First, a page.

Depression Outpatient Cardiology Screening Study (DOCS)
This study compares the effects of depression screening and case management to usual care in cardiology outpatients with documented evidence of coronary heart disease. Despite strong evidence that depression is a risk factor for cardiac events, there is insufficient evidence to support the use of depression screening in cardiac patients.
|Study Design:||Allocation: Randomized
Endpoint Classification: Efficacy Study
Intervention Model: Parallel Assignment
Masking: Single Blind (Outcomes Assessor)
Primary Purpose: Treatment
|Official Title:||Randomized Controlled Trial of Screening for Depression in Cardiac Outpatients|
- Beck Depression Inventory score [ Time Frame: 12 months ] [ Designated as safety issue: No ]
- Treatment Satisfaction Scale [ Time Frame: 12 months ] [ Designated as safety issue: No ]
- PROMIS physical functioning [ Time Frame: 12 months ] [ Designated as safety issue: No ]
|Study Start Date:||January 2012|
|Estimated Study Completion Date:||December 2015|
|Estimated Primary Completion Date:||July 2015 (Final data collection date for primary outcome measure)|
No Intervention: Usual Care (UC)
Patients will receive only the care provided by their primary care physicians or other medical professionals outside of the study.
Experimental: Collaborative Care (CC)
Patients randomized to the Collaborate Care (CC) arm of this study will receive brief screening, consultative, and referral services. This collaborative approach includes the patient, the patient's PCP, the cardiologist, and the nurse case manager (NCM), using evidence based recommendations for depression treatment and follow-up care.
Behavioral: Collaborative Care
No direct treatment will be offered. We will make treatment recommendations to the patient, PCP and cardiologist. Referral to mental health specialist is also possible, depending on need. The nurse case manager will monitor treatment progress and patient status for duration of the intervention period.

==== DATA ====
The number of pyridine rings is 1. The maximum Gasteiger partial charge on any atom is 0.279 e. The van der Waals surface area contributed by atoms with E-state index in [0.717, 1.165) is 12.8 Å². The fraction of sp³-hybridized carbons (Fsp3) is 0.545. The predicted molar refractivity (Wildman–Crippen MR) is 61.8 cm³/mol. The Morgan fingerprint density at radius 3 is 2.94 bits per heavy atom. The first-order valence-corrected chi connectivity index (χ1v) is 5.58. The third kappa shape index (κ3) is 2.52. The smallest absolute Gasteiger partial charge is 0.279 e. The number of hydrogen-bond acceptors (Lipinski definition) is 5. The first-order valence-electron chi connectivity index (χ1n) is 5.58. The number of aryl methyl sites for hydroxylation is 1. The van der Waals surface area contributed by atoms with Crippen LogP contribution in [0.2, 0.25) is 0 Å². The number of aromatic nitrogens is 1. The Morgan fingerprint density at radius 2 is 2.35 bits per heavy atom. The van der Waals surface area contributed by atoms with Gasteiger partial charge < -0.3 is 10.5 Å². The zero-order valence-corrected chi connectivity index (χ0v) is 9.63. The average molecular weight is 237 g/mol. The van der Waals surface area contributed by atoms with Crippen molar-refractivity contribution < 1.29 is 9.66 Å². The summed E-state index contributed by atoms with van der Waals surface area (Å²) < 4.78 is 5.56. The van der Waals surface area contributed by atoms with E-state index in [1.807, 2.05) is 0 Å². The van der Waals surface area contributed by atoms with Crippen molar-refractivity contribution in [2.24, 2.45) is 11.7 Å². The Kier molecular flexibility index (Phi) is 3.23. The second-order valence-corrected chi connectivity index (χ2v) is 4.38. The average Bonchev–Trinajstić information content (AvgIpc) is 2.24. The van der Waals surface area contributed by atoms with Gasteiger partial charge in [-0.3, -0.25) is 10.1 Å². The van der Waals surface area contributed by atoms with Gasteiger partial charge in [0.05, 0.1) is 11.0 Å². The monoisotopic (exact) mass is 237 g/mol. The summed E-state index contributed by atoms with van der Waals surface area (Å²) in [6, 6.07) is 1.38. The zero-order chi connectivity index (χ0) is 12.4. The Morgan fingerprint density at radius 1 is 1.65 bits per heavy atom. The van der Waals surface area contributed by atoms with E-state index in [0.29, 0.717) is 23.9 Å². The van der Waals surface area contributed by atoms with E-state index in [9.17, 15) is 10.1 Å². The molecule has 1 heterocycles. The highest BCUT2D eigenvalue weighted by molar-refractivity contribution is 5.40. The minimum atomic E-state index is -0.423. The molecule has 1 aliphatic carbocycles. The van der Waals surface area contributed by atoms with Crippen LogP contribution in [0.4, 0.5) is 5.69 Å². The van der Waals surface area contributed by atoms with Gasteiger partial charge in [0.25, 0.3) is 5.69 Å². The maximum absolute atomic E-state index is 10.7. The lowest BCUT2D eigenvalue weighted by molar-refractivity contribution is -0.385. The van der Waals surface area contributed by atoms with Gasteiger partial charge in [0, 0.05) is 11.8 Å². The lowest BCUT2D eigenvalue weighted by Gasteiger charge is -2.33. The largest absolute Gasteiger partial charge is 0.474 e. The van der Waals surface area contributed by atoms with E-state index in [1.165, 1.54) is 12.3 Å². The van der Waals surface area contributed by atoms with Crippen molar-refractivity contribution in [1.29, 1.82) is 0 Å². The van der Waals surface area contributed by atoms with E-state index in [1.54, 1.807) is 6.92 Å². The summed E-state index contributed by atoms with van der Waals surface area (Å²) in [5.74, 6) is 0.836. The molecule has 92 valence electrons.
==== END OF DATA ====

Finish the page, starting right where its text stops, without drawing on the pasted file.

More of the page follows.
Depression and cardiovascular disease are highly comorbid, and depression is a risk factor for psychosocial morbidity, poor adherence to medical treatment regimens, physical inactivity, poor physical functioning, and medical morbidity and mortality in cardiac patients, especially following an acute coronary syndrome (ACS). The American Heart Association recently recommended that all cardiac patients be screened for depression in order to improve identification and treatment of this risk factor.
Patients are screened for depression during an outpatient cardiology visit and those that screen positive will be contacted for enrollment into this study. Patients are then randomized to receive collaborative care involving the patient, the patient's primary care physician (PCP), the cardiologist and the nurse case manager, or usual care (the patient is informed he/she screened positive for depression and is advised to contact their PCP and/or cardiologist). The PCP and/or cardiologist are free to evaluate, treat and refer that patient to mental health services as they deem necessary.
Patients in both groups will be monitored for depression severity and duration at 3, 6 and 12 months after enrollment. The course of their depression since enrollment or last follow-up includes remissions, new onsets, relapses, recurrences, and treatment will be determined.
|Contact: Diane Salamon, RNemail@example.com|
|United States, Missouri|
|Behavioral Medicine Center at Washington University||Recruiting|
|St. Louis, Missouri, United States, 63108|
|Principal Investigator: Robert M. Carney, PhD|
|Principal Investigator:||Robert M. Carney, PhD||Washington University School of Medicine|